Britains police have begun spraying urine and saliva into the hands of drug addicts in an effort to buy unproven medications considered a safer alternative to the COVID-19 treatment of ketamine.
The drugs are considered ineffective against severe drug addiction but can be available in quantities necessary to encourage enhanced bladder function or to treat severe headaches.
For a more symptomatic case a British drug addiction expert said using urine and saliva testing could be more akin to a drug-sniffing test than a traditional blood test.
Its a very quick test a little on the nose. It works and its adults people who know how to use it Denguella Taw senior lecturer at Scotlands Dundee University said.
She said the possible uses were to reassure addicts that they are healthy and that the drugs they have bought were safe.
Ketamine also known as inriptyramine is an anesthetic drug many use to ease the pain of severe drug addiction. Ketamine fits neatly into that category – far more potent than morphine and harder to detect given the dangerously high levels in the anaesthette drug.
However ketamine was found in pharmacies selling non-intoxication versions by the end of February Oct. 3 the British medical journal The Lancet said. The Lancet said it concluded there was a significant risk of diversion from users of non-overprescription drugs.
Urine and saliva are collected through tissues in the urethra at the rear end of the bladder at time of urine collection the British Medical Journal The Lancet reported.
Its just like a naloxone spray Taw said.
She said ketamine tests had been deployed by police in jail prisons and health workers in Britain.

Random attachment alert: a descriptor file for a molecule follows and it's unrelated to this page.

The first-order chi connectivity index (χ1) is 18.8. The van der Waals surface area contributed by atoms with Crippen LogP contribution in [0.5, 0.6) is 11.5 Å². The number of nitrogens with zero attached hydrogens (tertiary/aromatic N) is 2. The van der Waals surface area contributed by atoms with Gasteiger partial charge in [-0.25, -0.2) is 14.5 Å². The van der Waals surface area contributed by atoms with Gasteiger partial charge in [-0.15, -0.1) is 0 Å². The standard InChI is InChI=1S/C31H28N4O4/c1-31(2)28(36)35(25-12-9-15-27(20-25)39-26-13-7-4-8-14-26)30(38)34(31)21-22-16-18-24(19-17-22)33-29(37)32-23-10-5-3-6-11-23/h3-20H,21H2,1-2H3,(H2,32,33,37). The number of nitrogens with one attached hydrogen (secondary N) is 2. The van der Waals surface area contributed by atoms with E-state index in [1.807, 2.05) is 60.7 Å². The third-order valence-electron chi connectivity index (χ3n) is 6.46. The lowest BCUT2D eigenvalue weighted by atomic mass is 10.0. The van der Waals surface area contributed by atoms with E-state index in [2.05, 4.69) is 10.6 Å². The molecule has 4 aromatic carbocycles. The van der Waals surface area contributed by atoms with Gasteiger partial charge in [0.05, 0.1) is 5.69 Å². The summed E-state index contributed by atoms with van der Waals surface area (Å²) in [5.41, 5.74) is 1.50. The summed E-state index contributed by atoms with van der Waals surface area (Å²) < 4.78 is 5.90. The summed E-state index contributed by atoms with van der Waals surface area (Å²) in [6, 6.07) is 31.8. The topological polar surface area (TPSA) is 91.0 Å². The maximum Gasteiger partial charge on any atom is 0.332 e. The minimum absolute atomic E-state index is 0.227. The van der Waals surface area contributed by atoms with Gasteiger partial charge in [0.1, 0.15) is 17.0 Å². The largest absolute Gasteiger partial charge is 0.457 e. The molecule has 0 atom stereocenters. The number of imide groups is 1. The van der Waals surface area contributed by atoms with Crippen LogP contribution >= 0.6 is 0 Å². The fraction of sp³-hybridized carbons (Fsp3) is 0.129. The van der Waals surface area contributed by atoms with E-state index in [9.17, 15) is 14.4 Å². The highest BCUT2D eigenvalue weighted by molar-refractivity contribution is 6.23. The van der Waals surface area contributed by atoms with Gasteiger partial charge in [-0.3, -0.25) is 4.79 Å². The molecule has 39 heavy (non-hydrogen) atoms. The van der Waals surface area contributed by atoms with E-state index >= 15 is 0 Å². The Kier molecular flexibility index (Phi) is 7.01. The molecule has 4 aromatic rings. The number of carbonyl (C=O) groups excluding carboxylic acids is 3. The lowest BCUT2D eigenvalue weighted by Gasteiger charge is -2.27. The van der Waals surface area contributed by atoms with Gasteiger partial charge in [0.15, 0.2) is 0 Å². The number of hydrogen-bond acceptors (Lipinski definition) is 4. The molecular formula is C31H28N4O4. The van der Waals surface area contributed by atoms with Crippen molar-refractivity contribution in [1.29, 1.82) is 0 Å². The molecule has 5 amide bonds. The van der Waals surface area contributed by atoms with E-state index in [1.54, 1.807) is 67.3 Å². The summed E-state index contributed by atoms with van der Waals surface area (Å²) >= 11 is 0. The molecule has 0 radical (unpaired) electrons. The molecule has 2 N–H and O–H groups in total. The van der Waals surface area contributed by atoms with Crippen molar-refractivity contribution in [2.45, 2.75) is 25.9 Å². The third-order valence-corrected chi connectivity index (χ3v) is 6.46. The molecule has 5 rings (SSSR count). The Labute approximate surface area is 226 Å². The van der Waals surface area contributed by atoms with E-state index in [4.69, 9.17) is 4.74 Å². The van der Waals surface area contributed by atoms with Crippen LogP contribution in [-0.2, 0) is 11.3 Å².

Ketamine is produced by a number of firms including American company IVISSA and Indian drugmaker Vedanta Pharma based in the northern English city of Leeds.
In a search for ketamine the first result for IVISSA was: Keto filling ordered and a second result showed a denial-of-service complaint about its commercial sponsors.
A spokesman for IVISSA did not immediately reply to Reuters email asking for comment.
An IVISSA spokeswoman said the company was not concerned about the findings.
Vidanta acknowledged that urine-testing could detect ketamine. It called it an inferior testing method saying it would try to rectify the problem.
Customers should be able to opt for urine testing based on their individual preferences said Satashivah a spokesman for the company.
Drug police in Britain conduct urine-testing with cotton swabs and said it is not likely that the spray would catch the drug.
The determination to use urine testing as opposed to the diagnostic approach is down to individual taste (. . . ) but the option still remains on the table said Julian Northam director of research at the Drugs for Harm charity.
Britain tightened strict restrictions for heroin and methamphetamines following large-scale rises in drug use. Consumption of heroin and methamphetamines has been cut by 60 and each user is now required to register with police and have a doctor to verify they are not using the drugs.
Northam said he suspected the new results were due to the recommendation by a British court to use urine tests rather than diagnostic tests but he was not sure.
Asked about the new findings by Northam Taw said: Theres (a lot of) news around ketamine that the doctor cant say is useless. So its a whole other perspective.